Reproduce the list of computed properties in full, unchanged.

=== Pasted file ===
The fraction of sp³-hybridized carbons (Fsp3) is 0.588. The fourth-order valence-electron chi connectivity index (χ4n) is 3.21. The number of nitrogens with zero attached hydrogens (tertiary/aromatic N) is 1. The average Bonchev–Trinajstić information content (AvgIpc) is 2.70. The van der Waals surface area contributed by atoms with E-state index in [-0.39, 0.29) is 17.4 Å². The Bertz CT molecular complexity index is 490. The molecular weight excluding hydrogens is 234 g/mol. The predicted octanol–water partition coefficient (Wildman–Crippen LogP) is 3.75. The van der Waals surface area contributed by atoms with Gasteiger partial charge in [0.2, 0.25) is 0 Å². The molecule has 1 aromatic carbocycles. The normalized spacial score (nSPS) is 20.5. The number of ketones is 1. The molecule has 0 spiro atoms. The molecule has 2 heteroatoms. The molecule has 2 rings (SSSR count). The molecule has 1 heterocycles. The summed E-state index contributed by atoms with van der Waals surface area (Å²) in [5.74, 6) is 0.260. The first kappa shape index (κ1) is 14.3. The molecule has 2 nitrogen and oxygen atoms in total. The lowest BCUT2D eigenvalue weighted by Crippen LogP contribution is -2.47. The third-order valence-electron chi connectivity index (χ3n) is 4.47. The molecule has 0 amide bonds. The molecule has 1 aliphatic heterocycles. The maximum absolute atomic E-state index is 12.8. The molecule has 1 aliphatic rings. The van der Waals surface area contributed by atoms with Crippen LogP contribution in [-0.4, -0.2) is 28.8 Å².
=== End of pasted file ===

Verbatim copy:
The fraction of sp³-hybridized carbons (Fsp3) is 0.588. The fourth-order valence-electron chi connectivity index (χ4n) is 3.21. The number of nitrogens with zero attached hydrogens (tertiary/aromatic N) is 1. The average Bonchev–Trinajstić information content (AvgIpc) is 2.70. The van der Waals surface area contributed by atoms with E-state index in [-0.39, 0.29) is 17.4 Å². The Bertz CT molecular complexity index is 490. The molecular weight excluding hydrogens is 234 g/mol. The predicted octanol–water partition coefficient (Wildman–Crippen LogP) is 3.75. The van der Waals surface area contributed by atoms with Gasteiger partial charge in [0.2, 0.25) is 0 Å². The molecule has 1 aromatic carbocycles. The normalized spacial score (nSPS) is 20.5. The number of ketones is 1. The molecule has 0 spiro atoms. The molecule has 2 heteroatoms. The molecule has 2 rings (SSSR count). The molecule has 1 heterocycles. The summed E-state index contributed by atoms with van der Waals surface area (Å²) in [5.74, 6) is 0.260. The first kappa shape index (κ1) is 14.3. The molecule has 2 nitrogen and oxygen atoms in total. The lowest BCUT2D eigenvalue weighted by Crippen LogP contribution is -2.47. The third-order valence-electron chi connectivity index (χ3n) is 4.47. The molecule has 0 amide bonds. The molecule has 1 aliphatic heterocycles. The maximum absolute atomic E-state index is 12.8. The molecule has 1 aliphatic rings. The van der Waals surface area contributed by atoms with Crippen LogP contribution in [-0.4, -0.2) is 28.8 Å².